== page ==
This article examines the role of the 'spirit owners' or dawanka who among the Miskitu control supplies of fish and game, as well as access to other goods. Whereas the existing literature on relations between similar beings and other Amerindian peoples tends to demonstrate a balanced or generalised reciprocity emphasising social reproduction, those between dawanka and the Miskitu of Kakabila are often mutually exploitative and destructive. The article considers the region's socio-economic history, changing conceptions of personhood, and materials gleaned from fieldwork, concluding that present-day perceptions of dawanka and other ëmythical' beings frequently represent a fear of the individualistic and selfishly motivated forms of exchange which many see as having come to replace those that are socially reproductive.


Gandhi's Dream of Hindu-Muslim Unity and its two Offshoots in the Middle East    54-66

Simone Panter-Brick

Abstract

This article is a historical exploration of some of Gandhi's attempts to unite the Hindu and Muslim populations of India, as well as his political experiments with non-violent resistance. It provides an outline of the period beginning from his first campaign in South Africa to the eve of the Second World War. In light of Gandhi's dream to unite Muslims and Hindus, his defiance to British imperialism, and the results of his political struggles, it presents aspects of the Mahatma's political maneuvering that remain largely unknown until this day ñ a secret episode still shrouded in mystery. His intervention in the Arab-Israeli conflict in Palestine has been kept a carefully guarded secret, decades after Gandhi's assassination. Within the historical and political timeline of Gandhi's political actions, within and outside India, this article analyses the conditions that led him to intervene in Palestinian affairs, his expectations thereof, and the outcomes of his endeavours.


Psychedelic Trance: ritual, belief and transcendental experience in modern raves    67-74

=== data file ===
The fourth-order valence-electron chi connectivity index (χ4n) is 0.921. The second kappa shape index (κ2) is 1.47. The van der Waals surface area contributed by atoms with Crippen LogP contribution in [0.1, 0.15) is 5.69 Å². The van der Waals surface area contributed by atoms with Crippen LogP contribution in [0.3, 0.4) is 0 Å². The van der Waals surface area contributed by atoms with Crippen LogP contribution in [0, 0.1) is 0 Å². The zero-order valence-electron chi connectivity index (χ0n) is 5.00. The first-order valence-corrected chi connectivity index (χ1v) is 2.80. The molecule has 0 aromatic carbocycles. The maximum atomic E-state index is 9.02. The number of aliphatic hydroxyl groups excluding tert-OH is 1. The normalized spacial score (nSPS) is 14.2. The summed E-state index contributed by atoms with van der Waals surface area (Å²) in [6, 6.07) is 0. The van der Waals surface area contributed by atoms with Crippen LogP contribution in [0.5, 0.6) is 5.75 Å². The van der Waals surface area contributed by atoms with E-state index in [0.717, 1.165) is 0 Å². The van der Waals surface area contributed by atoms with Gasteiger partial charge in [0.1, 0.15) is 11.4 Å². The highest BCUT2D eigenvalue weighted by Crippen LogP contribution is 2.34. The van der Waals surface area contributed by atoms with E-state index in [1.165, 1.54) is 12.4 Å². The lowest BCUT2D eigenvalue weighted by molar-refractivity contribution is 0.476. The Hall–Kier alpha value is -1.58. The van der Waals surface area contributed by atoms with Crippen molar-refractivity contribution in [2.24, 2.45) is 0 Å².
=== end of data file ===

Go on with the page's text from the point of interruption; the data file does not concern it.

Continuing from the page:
Panagiotis Papadimitropoulos

Abstract

Ethnographic fieldwork in various non-industrialised societies around the globe has demonstrated that dance is often related to trance: states of mind in which ordinary conscious awareness is usually partly and temporarily suspended. In these ethnographic instances, trance states are institutionalised and form a part of the religious norm. There, it appears that trance- induced naturally or chemically with certain drugs- is related to possession by spirits and deities and thus is an instrument of ritualistic and religious importance because it provides the basis for experiencing the ësacred' or the ësupernatural'. But what happens in a western cultural context when, usually, young people gather in so-called ëraves' and dance non-stopped within a large crowd, often under the influence of psychedelic drugs? This introductory paper focuses on the description of the "psychedelic trance" subculture, in relation to the contexts of its historical socio-cultural emergence, past and present perceptions of shamanistic cultures, and to brain cognition.


Book Reviews

Kapferer, Bruce, and Bjorn Enge Bertelsen (eds). 2009. Crisis of the State: War and Social Upheaval. New York and Oxford: Berghahn Books.    75-76

Reviewed by Julian Kotzé

 

Contents - Volume 16 Issue 2